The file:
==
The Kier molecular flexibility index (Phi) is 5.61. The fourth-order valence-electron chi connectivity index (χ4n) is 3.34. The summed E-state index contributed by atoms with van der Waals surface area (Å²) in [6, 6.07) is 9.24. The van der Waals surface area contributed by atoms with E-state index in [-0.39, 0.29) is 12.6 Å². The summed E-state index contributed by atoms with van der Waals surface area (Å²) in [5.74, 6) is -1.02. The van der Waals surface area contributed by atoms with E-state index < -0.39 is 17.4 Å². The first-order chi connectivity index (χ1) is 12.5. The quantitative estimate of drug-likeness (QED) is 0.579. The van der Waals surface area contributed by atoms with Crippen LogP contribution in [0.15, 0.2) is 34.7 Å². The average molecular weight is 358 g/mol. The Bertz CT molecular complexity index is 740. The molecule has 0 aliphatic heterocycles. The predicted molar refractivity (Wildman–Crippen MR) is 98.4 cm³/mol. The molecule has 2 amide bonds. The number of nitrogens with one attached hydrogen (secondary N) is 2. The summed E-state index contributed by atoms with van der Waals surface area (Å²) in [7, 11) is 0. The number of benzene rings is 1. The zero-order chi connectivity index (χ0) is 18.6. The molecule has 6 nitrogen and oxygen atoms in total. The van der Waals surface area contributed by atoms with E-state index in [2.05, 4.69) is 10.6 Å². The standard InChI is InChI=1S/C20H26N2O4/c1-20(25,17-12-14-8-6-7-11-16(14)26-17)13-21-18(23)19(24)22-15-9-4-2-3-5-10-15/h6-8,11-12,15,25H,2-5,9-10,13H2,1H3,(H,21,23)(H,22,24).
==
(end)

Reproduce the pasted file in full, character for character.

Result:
The Kier molecular flexibility index (Phi) is 5.61. The fourth-order valence-electron chi connectivity index (χ4n) is 3.34. The summed E-state index contributed by atoms with van der Waals surface area (Å²) in [6, 6.07) is 9.24. The van der Waals surface area contributed by atoms with E-state index in [-0.39, 0.29) is 12.6 Å². The summed E-state index contributed by atoms with van der Waals surface area (Å²) in [5.74, 6) is -1.02. The van der Waals surface area contributed by atoms with E-state index < -0.39 is 17.4 Å². The first-order chi connectivity index (χ1) is 12.5. The quantitative estimate of drug-likeness (QED) is 0.579. The van der Waals surface area contributed by atoms with Crippen LogP contribution in [0.15, 0.2) is 34.7 Å². The average molecular weight is 358 g/mol. The Bertz CT molecular complexity index is 740. The molecule has 0 aliphatic heterocycles. The predicted molar refractivity (Wildman–Crippen MR) is 98.4 cm³/mol. The molecule has 2 amide bonds. The number of nitrogens with one attached hydrogen (secondary N) is 2. The summed E-state index contributed by atoms with van der Waals surface area (Å²) in [7, 11) is 0. The number of benzene rings is 1. The zero-order chi connectivity index (χ0) is 18.6. The molecule has 6 nitrogen and oxygen atoms in total. The van der Waals surface area contributed by atoms with E-state index in [2.05, 4.69) is 10.6 Å². The standard InChI is InChI=1S/C20H26N2O4/c1-20(25,17-12-14-8-6-7-11-16(14)26-17)13-21-18(23)19(24)22-15-9-4-2-3-5-10-15/h6-8,11-12,15,25H,2-5,9-10,13H2,1H3,(H,21,23)(H,22,24).